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Scientists find a groovy way to influence specialisation of stem cells

Researchers at Queen Mary University of London have shown for the first time that the specialised role stem cells go on to perform is controlled by primary cilia –tiny hair-like structures protruding from a cell.

Wednesday 18 December 2013

The primary cilia were grown on micro-grooves 10 micrometres in size.
The primary cilia were grown on micro-grooves 10 micrometres in size.

Stem cells are capable of becoming any cell type within the body through the process of differentiation.

The discovery has the potential for application in the development of new therapies for a range of medical treatments where scientists aim to replace or regenerate tissues that have become diseased or dysfunctional.

Publishing in the journal Scientific Reports, the researchers found that growing adult stem cells on micro-grooved surfaces disrupts the biochemical pathway that determines the length of the primary cilia. This change in length of the structure ultimately controls the subsequent behaviour of the stem cells.

“Primary cilia are a thousand times smaller than the width of a human hair and are a ubiquitous feature of most cell types but were once thought to be irrelevant. However, our research shows that they play a key role in stem cell differentiation,” explains co-author Professor Martin Knight from Queen Mary’s School of Engineering and Materials Science and the Institute of Bioengineering.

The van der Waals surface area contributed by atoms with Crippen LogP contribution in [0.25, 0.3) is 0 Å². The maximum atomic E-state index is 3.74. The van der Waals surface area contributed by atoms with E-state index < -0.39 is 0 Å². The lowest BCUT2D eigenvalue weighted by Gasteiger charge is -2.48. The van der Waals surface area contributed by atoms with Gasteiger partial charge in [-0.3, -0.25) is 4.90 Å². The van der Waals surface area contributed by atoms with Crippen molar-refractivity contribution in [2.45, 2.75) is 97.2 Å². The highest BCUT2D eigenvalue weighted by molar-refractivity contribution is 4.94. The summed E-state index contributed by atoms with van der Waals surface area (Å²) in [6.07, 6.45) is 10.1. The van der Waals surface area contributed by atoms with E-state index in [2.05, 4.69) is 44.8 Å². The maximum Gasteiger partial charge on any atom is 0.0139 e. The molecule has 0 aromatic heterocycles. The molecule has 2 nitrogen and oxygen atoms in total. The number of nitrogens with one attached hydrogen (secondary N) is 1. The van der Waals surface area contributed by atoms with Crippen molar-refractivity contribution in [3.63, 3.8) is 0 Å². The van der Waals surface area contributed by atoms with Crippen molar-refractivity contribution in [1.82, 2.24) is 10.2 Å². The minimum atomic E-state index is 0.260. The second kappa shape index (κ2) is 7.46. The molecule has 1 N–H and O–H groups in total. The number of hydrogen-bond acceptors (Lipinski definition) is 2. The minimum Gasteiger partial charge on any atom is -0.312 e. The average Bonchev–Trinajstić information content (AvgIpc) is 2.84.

“We found it’s possible to control stem cell specialisation by manipulating primary cilia elongation, and that this occurs when stem cells are grown on these special grooved surfaces.”

Stem cells are being considered to treat a number of degenerative conditions such as arthritis, Alzheimer's disease and Parkinson's disease.

This work was funded by the Wellcome Trust.

For media information, contact:

Neha Okhandiar
Public Relations Manager
Queen Mary University of London
email: n.okhandiar@qmul.ac.uk

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